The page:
I suspect I am not the only one who found it difficult to laugh on Saturday night, watching SNL’s send-up of last week’s congressional hearing on antisemitism and college campuses. Coming only hours after Liz Magill actually resigned as Penn’s president amid the ongoing fallout, the real-world consequences of the hearing had become too… well, real.
Here was a leading university president stepping down, amid a storm of politicians’ and donors’ demands, after an exchange with Rep. Elise Stefanik (R-NY) from last week’s hearing went viral. In it, Magill, along with the presidents of Harvard (Claudine Gay) and MIT (Sally Kornbluth), offered a series of technical, “lawyerly” responses to the question of whether calling for genocide of Jews on campus would constitute bullying or harassment under their codes of conduct.
Stefanik’s audacious and frank question demanded a fuller explanation; but the presidents’ curt responses left many aghast at the prospect that such a heinous hypothetical could ever be construed as acceptable.
The fallout was swift. Now, the incident has a high likelihood of shaping the next wave of a years-long debate about free speech on college campuses.
At best, it may spur universities to review their philosophies and policies, and to recommit to creating campuses where bigotry and hate are rejected and where open and respectful exchange can thrive. At worst, it may embolden some politicians to ratchet up their attacks on higher ed, using the latest crisis to advance ideological ends.
“One down,” Stefanik posted on X in response to the news of Magill’s resignation, “Two to go.”
“…these leaders might have modeled how fostering a climate of free speech and open exchange need not—and must not—mean allowing hate to flourish unchecked.”
Meanwhile, the people who have spent years pushing for bans on Critical Race Theory, gender studies, or seeking to dictate how faculty teach about American history, have already announced their intention to introduce bills to fight antisemitism for the upcoming legislative sessions. We ought to be skeptical when the team that has repeatedly shown its desire to advance censorship now seeks to be in the vanguard of setting out new regulations for speech.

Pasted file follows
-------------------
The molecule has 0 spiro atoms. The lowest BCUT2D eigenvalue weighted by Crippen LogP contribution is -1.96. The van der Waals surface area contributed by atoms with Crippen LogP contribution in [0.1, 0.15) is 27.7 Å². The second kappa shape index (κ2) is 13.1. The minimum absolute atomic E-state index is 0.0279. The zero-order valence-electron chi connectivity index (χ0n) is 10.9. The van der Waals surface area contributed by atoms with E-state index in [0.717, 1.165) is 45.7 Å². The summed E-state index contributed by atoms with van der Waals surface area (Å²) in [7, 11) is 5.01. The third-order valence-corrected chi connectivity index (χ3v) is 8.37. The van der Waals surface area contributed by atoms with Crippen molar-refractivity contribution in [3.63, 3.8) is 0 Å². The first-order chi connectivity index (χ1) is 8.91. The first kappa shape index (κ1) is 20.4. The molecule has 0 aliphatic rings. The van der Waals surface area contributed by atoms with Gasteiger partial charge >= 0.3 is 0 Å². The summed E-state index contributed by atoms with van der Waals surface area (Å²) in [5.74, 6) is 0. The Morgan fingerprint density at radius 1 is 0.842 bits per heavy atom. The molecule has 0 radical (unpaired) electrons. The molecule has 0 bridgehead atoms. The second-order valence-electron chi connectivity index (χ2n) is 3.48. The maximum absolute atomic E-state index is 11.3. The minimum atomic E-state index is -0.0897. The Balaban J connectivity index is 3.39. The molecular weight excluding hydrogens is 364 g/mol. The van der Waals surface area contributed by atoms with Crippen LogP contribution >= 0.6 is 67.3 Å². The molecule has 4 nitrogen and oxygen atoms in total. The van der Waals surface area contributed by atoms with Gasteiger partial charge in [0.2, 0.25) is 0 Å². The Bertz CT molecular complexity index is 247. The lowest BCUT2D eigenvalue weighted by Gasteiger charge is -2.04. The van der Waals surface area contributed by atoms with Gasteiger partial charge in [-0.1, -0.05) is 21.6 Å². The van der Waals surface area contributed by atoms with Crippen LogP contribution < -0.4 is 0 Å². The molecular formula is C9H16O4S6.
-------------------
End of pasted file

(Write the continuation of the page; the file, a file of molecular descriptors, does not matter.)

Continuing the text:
But perhaps most troubling about the now viral exchange is that Magill, Gay, and Kornbluth were technically correct. Any free speech advocate will tell you that the analysis of whether insulting, offensive, odious, or even hateful speech can be punishable begins with the question of context.
This is understandably compounded on university campuses by their size and complexity. For the application of university policies it obviously matters who is speaking—students, faculty, administrators, invited speakers—and where—in a classroom, in the quad, in a dorm room, on social media, etc.
Certainly, Magill, Gay, and Kornbluth could have made this all clearer. As private universities, they are not obligated to hew to the First Amendment, but many do, understanding that this offers the best safeguards for free speech and academic freedom. The presidents could have explained this in greater detail, and how this works in practice. They could have explained how different kinds of speech might be punishable in certain circumstances but not in others. And they could have offered a clear condemnation of the hypothetical before them, regardless of the legal or policy analysis involved.